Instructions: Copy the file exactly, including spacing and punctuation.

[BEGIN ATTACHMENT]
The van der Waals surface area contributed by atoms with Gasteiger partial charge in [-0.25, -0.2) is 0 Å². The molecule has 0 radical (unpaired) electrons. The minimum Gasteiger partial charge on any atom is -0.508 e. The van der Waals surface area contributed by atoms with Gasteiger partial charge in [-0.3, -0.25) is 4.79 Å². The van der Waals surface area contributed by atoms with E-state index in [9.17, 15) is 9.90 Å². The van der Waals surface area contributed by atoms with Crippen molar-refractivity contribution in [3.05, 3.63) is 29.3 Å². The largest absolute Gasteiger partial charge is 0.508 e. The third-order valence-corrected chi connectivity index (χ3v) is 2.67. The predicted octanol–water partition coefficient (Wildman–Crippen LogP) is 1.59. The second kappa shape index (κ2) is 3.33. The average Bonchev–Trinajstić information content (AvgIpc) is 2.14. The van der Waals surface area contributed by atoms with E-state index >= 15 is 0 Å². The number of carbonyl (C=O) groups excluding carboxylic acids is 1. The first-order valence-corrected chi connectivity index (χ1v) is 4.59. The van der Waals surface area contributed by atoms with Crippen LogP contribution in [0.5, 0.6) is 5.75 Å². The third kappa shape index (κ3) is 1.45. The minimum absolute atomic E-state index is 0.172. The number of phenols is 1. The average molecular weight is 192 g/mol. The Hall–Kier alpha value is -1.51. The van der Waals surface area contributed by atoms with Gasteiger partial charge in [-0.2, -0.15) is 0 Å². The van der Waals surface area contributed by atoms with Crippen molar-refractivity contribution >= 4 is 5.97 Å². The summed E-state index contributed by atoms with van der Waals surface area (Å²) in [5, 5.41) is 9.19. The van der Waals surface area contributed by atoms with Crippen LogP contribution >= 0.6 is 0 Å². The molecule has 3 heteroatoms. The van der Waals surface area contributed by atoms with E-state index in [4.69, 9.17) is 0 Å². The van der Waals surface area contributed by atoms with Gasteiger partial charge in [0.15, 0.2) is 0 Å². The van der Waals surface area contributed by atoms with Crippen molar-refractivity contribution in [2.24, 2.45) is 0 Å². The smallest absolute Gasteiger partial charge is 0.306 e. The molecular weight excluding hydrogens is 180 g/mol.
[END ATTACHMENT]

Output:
The van der Waals surface area contributed by atoms with Gasteiger partial charge in [-0.25, -0.2) is 0 Å². The molecule has 0 radical (unpaired) electrons. The minimum Gasteiger partial charge on any atom is -0.508 e. The van der Waals surface area contributed by atoms with Gasteiger partial charge in [-0.3, -0.25) is 4.79 Å². The van der Waals surface area contributed by atoms with E-state index in [9.17, 15) is 9.90 Å². The van der Waals surface area contributed by atoms with Crippen molar-refractivity contribution in [3.05, 3.63) is 29.3 Å². The largest absolute Gasteiger partial charge is 0.508 e. The third-order valence-corrected chi connectivity index (χ3v) is 2.67. The predicted octanol–water partition coefficient (Wildman–Crippen LogP) is 1.59. The second kappa shape index (κ2) is 3.33. The average Bonchev–Trinajstić information content (AvgIpc) is 2.14. The van der Waals surface area contributed by atoms with E-state index >= 15 is 0 Å². The number of carbonyl (C=O) groups excluding carboxylic acids is 1. The first-order valence-corrected chi connectivity index (χ1v) is 4.59. The van der Waals surface area contributed by atoms with Crippen LogP contribution in [0.5, 0.6) is 5.75 Å². The third kappa shape index (κ3) is 1.45. The minimum absolute atomic E-state index is 0.172. The number of phenols is 1. The average molecular weight is 192 g/mol. The Hall–Kier alpha value is -1.51. The van der Waals surface area contributed by atoms with Gasteiger partial charge in [-0.2, -0.15) is 0 Å². The van der Waals surface area contributed by atoms with Crippen molar-refractivity contribution >= 4 is 5.97 Å². The summed E-state index contributed by atoms with van der Waals surface area (Å²) in [5, 5.41) is 9.19. The van der Waals surface area contributed by atoms with Crippen LogP contribution >= 0.6 is 0 Å². The molecule has 3 heteroatoms. The van der Waals surface area contributed by atoms with E-state index in [4.69, 9.17) is 0 Å². The van der Waals surface area contributed by atoms with Gasteiger partial charge in [0.15, 0.2) is 0 Å². The van der Waals surface area contributed by atoms with Crippen molar-refractivity contribution in [2.24, 2.45) is 0 Å². The smallest absolute Gasteiger partial charge is 0.306 e. The molecular weight excluding hydrogens is 180 g/mol.